These days if you’re not in some sort of partnership, then you can forget about developing super-small NAND flash memory chips.
Earlier this month we had the announcement from Intel and Micron about their latest 20nm process technology for building said chips, and today we have Toshiba and SanDisk going one better (1nm that is. They announced the 19nm 64Gb (8GB) X2 memory chip or for the moment, the smallest NAND flash memory chip in the world. Toshiba and SanDisk have been together for some time now, even having joint ownership of the Yokkaichi SSD Japanese production plant and this is the latest result from their fruitful partnership.
Yoram Cedar, executive vice president and chief technology officer, SanDisk said: "Products based on this technology are designed to enable new applications, form factors and consumer experience that will continue to drive the flash industry to new heights." They plan to begin sampling the monolithic chips this quarter and they hope high-volume production will begin in the second half of this year. Also in the second half of this year, SanDisk said it will add 3-bits-per-cell (X3) products fabricated with the 19nm process technology to its product lineup. This latest improvement, along with Intel and Micron’s now bloated-looking 20nm chips, should mean we begin to see higher storage capacity in smartphones and tablets without added bulk.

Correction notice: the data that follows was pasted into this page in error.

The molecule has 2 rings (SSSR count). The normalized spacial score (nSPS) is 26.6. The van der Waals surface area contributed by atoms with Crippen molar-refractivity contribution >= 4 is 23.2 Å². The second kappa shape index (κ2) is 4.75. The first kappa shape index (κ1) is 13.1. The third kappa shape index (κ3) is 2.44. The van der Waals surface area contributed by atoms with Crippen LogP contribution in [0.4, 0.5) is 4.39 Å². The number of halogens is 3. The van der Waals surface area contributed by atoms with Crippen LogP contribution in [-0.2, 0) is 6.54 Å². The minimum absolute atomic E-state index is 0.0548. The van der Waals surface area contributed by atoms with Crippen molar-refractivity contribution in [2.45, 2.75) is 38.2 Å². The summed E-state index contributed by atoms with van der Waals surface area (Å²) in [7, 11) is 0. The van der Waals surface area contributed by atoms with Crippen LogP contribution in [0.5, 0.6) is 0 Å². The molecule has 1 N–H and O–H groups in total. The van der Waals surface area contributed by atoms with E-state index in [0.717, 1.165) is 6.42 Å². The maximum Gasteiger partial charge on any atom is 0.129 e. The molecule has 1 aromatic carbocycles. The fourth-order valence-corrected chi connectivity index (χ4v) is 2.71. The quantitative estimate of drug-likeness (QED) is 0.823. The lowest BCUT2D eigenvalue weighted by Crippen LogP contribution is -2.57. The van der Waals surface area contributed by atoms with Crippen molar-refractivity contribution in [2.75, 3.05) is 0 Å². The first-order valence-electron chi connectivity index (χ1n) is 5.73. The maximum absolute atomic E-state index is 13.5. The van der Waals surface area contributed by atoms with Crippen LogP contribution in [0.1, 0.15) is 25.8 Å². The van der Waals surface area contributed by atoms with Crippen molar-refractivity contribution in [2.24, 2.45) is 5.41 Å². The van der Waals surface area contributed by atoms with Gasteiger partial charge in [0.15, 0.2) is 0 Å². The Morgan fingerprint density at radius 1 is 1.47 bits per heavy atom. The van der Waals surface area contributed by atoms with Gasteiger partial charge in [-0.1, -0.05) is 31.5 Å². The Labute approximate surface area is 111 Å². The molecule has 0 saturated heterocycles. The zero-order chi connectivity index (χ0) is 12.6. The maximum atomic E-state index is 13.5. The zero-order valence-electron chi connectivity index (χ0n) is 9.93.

With the possibility of a 128GB SSD less than the size of a postage stamp now a reality thanks to advances like this, we hope that as well as reducing bulk in our gadgets, we will see a lowering of prices of SSDs, which until now have been prohibitively high.